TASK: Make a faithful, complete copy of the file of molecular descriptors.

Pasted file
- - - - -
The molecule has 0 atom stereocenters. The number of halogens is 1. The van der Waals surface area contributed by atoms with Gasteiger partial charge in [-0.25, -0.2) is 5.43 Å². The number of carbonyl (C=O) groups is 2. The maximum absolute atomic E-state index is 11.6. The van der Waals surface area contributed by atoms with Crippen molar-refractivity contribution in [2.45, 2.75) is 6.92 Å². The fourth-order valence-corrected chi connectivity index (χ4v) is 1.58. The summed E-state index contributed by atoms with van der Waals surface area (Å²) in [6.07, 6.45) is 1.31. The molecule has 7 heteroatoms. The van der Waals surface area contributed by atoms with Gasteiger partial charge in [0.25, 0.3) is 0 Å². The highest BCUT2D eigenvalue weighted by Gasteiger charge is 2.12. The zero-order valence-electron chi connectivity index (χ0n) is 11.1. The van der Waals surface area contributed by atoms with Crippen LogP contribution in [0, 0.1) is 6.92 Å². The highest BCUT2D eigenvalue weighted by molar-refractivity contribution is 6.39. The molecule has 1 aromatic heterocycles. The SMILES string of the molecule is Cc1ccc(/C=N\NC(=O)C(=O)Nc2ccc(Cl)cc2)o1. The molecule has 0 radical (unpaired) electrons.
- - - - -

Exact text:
The molecule has 0 atom stereocenters. The number of halogens is 1. The van der Waals surface area contributed by atoms with Gasteiger partial charge in [-0.25, -0.2) is 5.43 Å². The number of carbonyl (C=O) groups is 2. The maximum absolute atomic E-state index is 11.6. The van der Waals surface area contributed by atoms with Crippen molar-refractivity contribution in [2.45, 2.75) is 6.92 Å². The fourth-order valence-corrected chi connectivity index (χ4v) is 1.58. The summed E-state index contributed by atoms with van der Waals surface area (Å²) in [6.07, 6.45) is 1.31. The molecule has 7 heteroatoms. The van der Waals surface area contributed by atoms with Gasteiger partial charge in [0.25, 0.3) is 0 Å². The highest BCUT2D eigenvalue weighted by Gasteiger charge is 2.12. The zero-order valence-electron chi connectivity index (χ0n) is 11.1. The van der Waals surface area contributed by atoms with Crippen LogP contribution in [0, 0.1) is 6.92 Å². The highest BCUT2D eigenvalue weighted by molar-refractivity contribution is 6.39. The molecule has 1 aromatic heterocycles. The SMILES string of the molecule is Cc1ccc(/C=N\NC(=O)C(=O)Nc2ccc(Cl)cc2)o1. The molecule has 0 radical (unpaired) electrons.